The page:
Hastings was also optimistic about the role Blu-ray will play in the company's future. He said that around 700,000 Netflix subscribers were renting Blu-ray discs at the end of last year and consumer adoption of the format is "growing nicely." He believes the key to success lies in player prices, saying "if Blu-ray player prices continue to fall as expected, driven by next generation chip design, then wide adoption becomes increasingly likely and with it extended life of disc-based viewing."

One area Netflix isn't going to be getting into any time soon is Video On Demand (VOD). While Hastings acknowledges that many of their customers do have an interest in it, he prefers to stick to a subscription based service rather than a per-viewing or per-title model.

He is happy to see other companies like Amazon filling the VOD niche though. He addressed Roku's decision to add support for the Amazon service, characterizing it as a net benefit for his company. He pointed out that Netflix doesn't really have a product that competes with Amazon Video On Demand, which consists largely of new releases. And of course Netflix should benefit from the Amazon's promotion of devices compatible with both services.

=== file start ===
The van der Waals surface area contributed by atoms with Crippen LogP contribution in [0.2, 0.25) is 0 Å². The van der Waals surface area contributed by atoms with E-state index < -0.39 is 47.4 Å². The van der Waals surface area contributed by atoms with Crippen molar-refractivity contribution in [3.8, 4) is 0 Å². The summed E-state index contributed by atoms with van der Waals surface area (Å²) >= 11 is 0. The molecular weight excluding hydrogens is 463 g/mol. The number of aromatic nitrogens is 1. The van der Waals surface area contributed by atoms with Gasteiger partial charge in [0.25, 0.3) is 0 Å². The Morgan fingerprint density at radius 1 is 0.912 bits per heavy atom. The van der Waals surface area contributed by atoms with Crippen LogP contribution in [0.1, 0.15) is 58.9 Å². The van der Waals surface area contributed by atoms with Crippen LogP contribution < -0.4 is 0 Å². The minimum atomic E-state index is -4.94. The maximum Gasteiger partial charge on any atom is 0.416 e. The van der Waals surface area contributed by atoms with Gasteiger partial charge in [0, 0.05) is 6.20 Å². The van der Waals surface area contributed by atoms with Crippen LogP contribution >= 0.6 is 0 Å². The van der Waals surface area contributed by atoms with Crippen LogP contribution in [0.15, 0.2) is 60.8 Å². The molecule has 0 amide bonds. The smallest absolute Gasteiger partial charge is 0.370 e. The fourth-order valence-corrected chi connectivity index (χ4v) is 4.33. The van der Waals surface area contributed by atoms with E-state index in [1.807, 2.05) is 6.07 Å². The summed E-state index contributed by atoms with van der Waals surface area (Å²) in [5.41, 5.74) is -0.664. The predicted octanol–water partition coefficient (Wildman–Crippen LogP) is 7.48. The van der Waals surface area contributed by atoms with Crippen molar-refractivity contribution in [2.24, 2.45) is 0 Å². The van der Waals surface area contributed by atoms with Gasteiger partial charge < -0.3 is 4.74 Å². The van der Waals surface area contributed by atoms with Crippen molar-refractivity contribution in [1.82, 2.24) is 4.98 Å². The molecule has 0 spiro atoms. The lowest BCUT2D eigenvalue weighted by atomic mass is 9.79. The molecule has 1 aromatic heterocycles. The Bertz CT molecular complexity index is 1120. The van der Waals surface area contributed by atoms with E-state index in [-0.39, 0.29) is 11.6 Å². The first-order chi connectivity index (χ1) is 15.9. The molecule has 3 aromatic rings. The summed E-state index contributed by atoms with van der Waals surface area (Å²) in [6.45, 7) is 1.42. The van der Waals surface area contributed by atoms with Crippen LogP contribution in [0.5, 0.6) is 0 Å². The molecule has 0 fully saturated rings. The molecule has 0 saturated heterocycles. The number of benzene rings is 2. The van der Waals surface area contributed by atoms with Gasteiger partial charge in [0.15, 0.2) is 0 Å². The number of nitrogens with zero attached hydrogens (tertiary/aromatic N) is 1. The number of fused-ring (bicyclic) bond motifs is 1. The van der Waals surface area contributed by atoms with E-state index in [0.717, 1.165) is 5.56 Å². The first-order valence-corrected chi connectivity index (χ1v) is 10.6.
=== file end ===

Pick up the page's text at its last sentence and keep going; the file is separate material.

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15 user comments

127.1.2009 8:25

If Reed Hastings were to go deaf, I bet Netflix instant streaming would gain support for closed captions quite quickly!

227.1.2009 11:06

Boo-Yaa! for Netflix.
I actually like my membership with Netflix...i can't say the same about my time with Blockbuster. They've made a great business model (with just one hiccup-throttling) and single handedly made it fun to rent movies again.
Blockbuster bullied it's customers and treated the customer like garbage, all while shaking the loose change out of your pockets.

Also the exclusive deal with Xbox only further proves M$'s greed. First they give you a basic cheaply made (RROD) box, then they charge you (overcharge) for every single nook & cranny (Wireless Wi-Fi, bigger HDD,) and on top of it they hit you with paying for their online service (Xbox Live!)

So now you have to pay for your Netflix account AND to access it you need to pay additionally for an Xbox Live! account. You pay twice for the service and STILL don't get HD or Blu-Ray quality!?
WTF?
Just another way to sucker people into paying for Xbox live. At least with the Sony the online is free so the netflix streaming service would be an attractive bonus.